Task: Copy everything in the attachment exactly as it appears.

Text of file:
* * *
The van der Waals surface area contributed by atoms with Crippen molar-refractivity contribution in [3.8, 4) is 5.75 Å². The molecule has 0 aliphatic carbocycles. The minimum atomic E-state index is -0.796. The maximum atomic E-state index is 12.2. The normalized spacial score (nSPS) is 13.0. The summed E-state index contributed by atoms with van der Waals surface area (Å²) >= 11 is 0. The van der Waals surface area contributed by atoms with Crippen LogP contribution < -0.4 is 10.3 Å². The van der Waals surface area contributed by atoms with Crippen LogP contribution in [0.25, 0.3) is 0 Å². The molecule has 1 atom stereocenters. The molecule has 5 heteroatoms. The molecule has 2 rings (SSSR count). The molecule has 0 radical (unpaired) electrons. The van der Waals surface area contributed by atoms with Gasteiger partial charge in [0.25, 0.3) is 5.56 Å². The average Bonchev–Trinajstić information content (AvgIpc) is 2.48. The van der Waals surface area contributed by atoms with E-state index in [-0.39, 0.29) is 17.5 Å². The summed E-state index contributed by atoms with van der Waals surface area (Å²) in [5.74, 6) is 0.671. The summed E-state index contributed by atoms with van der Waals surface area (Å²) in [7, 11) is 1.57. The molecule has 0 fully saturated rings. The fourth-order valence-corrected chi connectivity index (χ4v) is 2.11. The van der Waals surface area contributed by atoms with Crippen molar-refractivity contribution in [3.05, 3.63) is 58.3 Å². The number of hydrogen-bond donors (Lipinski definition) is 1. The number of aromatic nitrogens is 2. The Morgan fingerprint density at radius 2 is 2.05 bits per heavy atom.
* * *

The van der Waals surface area contributed by atoms with Crippen molar-refractivity contribution in [3.8, 4) is 5.75 Å². The molecule has 0 aliphatic carbocycles. The minimum atomic E-state index is -0.796. The maximum atomic E-state index is 12.2. The normalized spacial score (nSPS) is 13.0. The summed E-state index contributed by atoms with van der Waals surface area (Å²) >= 11 is 0. The van der Waals surface area contributed by atoms with Crippen LogP contribution < -0.4 is 10.3 Å². The van der Waals surface area contributed by atoms with Crippen LogP contribution in [0.25, 0.3) is 0 Å². The molecule has 1 atom stereocenters. The molecule has 5 heteroatoms. The molecule has 2 rings (SSSR count). The molecule has 0 radical (unpaired) electrons. The van der Waals surface area contributed by atoms with Gasteiger partial charge in [0.25, 0.3) is 5.56 Å². The average Bonchev–Trinajstić information content (AvgIpc) is 2.48. The van der Waals surface area contributed by atoms with E-state index in [-0.39, 0.29) is 17.5 Å². The summed E-state index contributed by atoms with van der Waals surface area (Å²) in [5.74, 6) is 0.671. The summed E-state index contributed by atoms with van der Waals surface area (Å²) in [7, 11) is 1.57. The molecule has 0 fully saturated rings. The fourth-order valence-corrected chi connectivity index (χ4v) is 2.11. The van der Waals surface area contributed by atoms with Crippen molar-refractivity contribution in [3.05, 3.63) is 58.3 Å². The number of hydrogen-bond donors (Lipinski definition) is 1. The number of aromatic nitrogens is 2. The Morgan fingerprint density at radius 2 is 2.05 bits per heavy atom.